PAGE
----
is the capital city of the state of Uttar Pradesh in Inida. Lucknow is one of the major metropolitan cities of India and is the administrative headquarters of Lucknow District and Lucknow Division. Lucknow has always been known as a multicultural city and it flourished as a cultural and artistic hub of Northm India in the 18th and 19th centuries and as a seat of power of Nawabs. Located in what was historically known as Awadh, Lucknow has always been a multicultural city. Courtly manners, beautiful gardens, qawwalis, chikan work embroidery, and the contributions of Urdu poets patronized by Lucknow nawabs are well known among South Asians and students of South Asian culture and history.
The Asafi Imambara
History of Lucknow
In ancient times, Lucknow was part of the Kosala kingdom ruled by the Suryavanshi. Other stories mention that Lucknow was named after a very influential person called 'Lakhana Ahir' who was chief artisan of the fort 'Qila Lakhan'. The name 'Qila Lakhan' later became Lucknow.
The subah of Awadh, known as the granary of India, was important strategically for the control of the fertile plain between the Ganga and the Yamuna rivers known as the Doab. It was a wealthy kingdom, able to maintain its independence against threats from the Marathas, the British Afghans.
Situated in the heart of Uttar Pradesh, 500 km south-east of New Delhi, it is also close to Kanpur which is the industrial and financial capital of the state. Lucknow is surrounded on the eastern side by Barabanki District, on the western side by Unnao District, on the southern side by Raebareli District and on the northern side by the Sitapur and Hardoi districts. The Gomti River flows through the city, dividing it into the trans-gomti and cis-gomti regions. Some of the tributaries of this river are the Kukrail, Loni, and Beta. The Sai River flows from the south of the city, flows eastwards, and enters the Raebareli District.
Tourist attractions in Lucknow
The Asafi Imambara
Popularly called Bada Imambara, the Chhota Imambara, Residency, Shah Najaf, La Martiniere, are some famous must see monuments at Lucknow. The famous Bhul Bhulaiya (Labyrinth) is part of the famous Asafi Imambara. The other places of interest are Clock Tower, Picture Gallery , Chattar Manzil, State Museum/Lucknow Zoo, Shaheed Smarak & Dilkusha.
Ambedkar Memorial park and Lohia park
Lucknow has several well kept parks that attract the citizenry in large numbers on evenings, holidays and weekends. The bigger parks Ambedkar Memorial park and Lohia park in Gomtinagar, Swarn Jayanti park in Indiranagar, Dilkusha Park , Begum Hazrat Mahal Park ,Globe Park, Mukherjee Phuhaar , Haathi Park, Buddha Park and Neebu Park in other parts of the city. The National Botanical Garden at Sikandarbagh is also worth visiting.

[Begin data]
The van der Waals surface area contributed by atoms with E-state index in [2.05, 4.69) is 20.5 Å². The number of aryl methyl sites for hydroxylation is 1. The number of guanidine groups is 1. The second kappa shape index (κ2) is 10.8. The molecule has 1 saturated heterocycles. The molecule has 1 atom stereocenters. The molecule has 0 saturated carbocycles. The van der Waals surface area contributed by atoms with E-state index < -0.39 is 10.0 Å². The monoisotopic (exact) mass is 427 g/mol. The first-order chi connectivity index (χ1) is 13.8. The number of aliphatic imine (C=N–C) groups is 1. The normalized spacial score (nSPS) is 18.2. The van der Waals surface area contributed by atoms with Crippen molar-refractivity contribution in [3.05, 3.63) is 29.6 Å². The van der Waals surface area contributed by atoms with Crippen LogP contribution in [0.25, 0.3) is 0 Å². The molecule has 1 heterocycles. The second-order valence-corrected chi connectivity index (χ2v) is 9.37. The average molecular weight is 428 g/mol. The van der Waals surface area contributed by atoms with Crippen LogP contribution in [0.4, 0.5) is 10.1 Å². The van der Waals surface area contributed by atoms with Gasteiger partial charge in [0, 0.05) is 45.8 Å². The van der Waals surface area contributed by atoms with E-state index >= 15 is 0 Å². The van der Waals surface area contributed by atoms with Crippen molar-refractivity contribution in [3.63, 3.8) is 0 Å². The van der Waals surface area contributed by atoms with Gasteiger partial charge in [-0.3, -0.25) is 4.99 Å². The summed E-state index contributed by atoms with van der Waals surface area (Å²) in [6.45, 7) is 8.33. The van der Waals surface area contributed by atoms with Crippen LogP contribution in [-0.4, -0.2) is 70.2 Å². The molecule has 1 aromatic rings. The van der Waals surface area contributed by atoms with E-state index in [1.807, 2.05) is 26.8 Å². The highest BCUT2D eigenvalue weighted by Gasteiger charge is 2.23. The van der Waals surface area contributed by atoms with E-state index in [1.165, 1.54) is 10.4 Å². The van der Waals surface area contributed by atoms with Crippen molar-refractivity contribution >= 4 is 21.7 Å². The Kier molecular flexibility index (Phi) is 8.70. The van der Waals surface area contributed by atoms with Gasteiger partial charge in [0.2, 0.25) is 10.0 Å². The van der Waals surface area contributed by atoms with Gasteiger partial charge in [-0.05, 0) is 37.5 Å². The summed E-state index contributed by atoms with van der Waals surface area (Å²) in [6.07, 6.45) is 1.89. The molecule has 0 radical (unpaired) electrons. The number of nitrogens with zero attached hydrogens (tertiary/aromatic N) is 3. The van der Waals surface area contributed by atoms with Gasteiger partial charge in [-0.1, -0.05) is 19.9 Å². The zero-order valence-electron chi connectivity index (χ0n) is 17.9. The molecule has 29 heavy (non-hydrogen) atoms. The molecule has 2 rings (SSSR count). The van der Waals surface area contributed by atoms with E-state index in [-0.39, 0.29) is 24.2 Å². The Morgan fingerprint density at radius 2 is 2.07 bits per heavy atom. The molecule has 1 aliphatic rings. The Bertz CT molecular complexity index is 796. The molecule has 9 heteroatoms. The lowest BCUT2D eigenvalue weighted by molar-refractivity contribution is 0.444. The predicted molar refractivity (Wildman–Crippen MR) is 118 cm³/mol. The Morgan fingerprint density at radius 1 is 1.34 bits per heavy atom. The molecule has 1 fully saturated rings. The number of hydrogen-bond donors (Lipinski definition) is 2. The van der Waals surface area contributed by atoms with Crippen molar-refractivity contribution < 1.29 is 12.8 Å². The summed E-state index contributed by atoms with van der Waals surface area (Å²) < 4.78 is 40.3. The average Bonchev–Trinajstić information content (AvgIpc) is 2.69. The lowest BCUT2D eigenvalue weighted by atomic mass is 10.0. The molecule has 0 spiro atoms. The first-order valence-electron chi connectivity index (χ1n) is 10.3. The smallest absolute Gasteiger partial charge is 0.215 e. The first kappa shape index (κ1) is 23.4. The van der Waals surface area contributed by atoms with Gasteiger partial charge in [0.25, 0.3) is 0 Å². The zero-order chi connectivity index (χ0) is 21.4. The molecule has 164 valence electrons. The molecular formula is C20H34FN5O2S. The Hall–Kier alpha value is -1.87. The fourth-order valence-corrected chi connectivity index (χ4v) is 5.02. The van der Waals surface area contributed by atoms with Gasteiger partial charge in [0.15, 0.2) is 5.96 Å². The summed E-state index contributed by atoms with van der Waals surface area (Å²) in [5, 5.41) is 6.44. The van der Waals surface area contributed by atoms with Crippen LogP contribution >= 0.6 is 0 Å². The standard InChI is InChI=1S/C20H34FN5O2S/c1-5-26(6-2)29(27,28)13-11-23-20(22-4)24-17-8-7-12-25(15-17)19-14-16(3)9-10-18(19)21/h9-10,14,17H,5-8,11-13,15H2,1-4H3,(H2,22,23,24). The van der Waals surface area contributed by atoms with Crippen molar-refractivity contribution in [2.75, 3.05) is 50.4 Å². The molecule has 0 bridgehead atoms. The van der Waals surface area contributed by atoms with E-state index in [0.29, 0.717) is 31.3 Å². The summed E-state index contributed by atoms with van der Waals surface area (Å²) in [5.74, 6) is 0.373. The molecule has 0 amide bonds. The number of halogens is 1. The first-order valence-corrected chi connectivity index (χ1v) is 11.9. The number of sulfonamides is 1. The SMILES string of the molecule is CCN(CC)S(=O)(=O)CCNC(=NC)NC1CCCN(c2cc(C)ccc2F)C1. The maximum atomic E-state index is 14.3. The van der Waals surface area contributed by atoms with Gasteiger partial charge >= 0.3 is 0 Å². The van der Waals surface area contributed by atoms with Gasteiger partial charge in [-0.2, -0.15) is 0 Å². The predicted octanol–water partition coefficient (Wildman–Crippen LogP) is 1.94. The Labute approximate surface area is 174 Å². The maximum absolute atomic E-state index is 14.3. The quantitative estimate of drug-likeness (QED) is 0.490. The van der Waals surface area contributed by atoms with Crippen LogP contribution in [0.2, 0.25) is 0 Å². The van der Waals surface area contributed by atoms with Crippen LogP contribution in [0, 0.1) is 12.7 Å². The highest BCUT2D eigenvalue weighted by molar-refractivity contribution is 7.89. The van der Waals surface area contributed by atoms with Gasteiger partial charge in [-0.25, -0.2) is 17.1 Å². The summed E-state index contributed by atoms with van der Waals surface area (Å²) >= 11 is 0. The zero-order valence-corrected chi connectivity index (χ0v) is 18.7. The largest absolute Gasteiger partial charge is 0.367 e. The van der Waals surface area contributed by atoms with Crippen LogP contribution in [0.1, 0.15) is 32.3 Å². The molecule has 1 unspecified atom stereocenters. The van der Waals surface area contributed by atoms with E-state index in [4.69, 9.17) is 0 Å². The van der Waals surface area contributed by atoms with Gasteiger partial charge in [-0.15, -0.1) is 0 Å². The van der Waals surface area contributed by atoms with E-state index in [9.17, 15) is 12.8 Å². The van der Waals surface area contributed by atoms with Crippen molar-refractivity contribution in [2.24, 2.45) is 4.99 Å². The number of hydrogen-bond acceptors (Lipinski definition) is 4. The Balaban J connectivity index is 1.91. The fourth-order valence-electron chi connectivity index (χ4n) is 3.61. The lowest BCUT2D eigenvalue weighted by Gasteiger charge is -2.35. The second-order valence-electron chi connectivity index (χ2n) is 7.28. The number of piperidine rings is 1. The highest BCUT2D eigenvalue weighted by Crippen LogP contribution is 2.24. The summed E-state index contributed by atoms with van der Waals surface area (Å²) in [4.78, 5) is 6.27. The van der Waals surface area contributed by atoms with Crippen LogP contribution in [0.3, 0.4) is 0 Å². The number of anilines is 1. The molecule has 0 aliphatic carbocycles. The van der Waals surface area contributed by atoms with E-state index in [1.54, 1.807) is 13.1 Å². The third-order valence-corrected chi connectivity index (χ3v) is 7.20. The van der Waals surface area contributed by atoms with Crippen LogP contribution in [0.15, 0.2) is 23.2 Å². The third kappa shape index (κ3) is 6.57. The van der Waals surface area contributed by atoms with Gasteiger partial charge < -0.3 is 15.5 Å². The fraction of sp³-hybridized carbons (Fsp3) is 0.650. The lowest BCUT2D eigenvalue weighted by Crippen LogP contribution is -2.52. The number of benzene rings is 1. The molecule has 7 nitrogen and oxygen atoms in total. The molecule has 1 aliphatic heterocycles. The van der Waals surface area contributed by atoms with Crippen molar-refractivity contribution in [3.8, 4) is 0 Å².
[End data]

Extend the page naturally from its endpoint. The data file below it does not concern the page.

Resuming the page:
Two of the oldest schools in the world are also situated in Lucknow:
La Martiniere, founded by the bequest of the immensely successful colonial entrepreneur Claude Martin 1735 -1800 and Sir Auckland Colvin K.C.M.G., C.I.E. (Lieutenant Governor of the N. W. Provinces) while functioning as Lieutenant Governor of Avadh and Agra during the year 1889, conceived the idea of a school with the object of imparting education to the children of the British administrators and the landed aristocracy who were known as Taluqdars. The 'wards' class, founded in 1884, formed the nucleus for the establishment of Colvin Taluqedars College, Locations of interest in and around Lucknow include Kukrail Reserve Forest(a picnic spot and Gharial rehablitaion centre), Malihabad (home of the famed Dashahri mangoes), Kanpur, Allahabad, Varanasi and Mirzapur.
a quaint bazaar quite like Delhi's Chandni Chowk, is situated in the heart of the city and is a large shopping centre, catering to a wide variety of consumers. The Hazratganj area is the upmarket shopping area with colonial style buildings that also has a number of government and administrative buildings. A popular past-time among the locals is strolling across the Hazratganj market, sometimes shopping along with is known as 'Ganjing'. The Janpath was quite a hang out place for the youngsters of the city in late 80's and early the early 90's. Places like The Times Book Shop, Kalakunj, The Mini Mehal and the Gallery at Universal were the best places to be seen. Rover's with Rs 3 burgers and special hari chutney was always crowded in the evenings.
Some of the historical buildings once part of the beauty of this city are now dilapidated owing to the negligence of the government and the related authorities. Among them the most prominent one was the enchanting "Chand Mehal".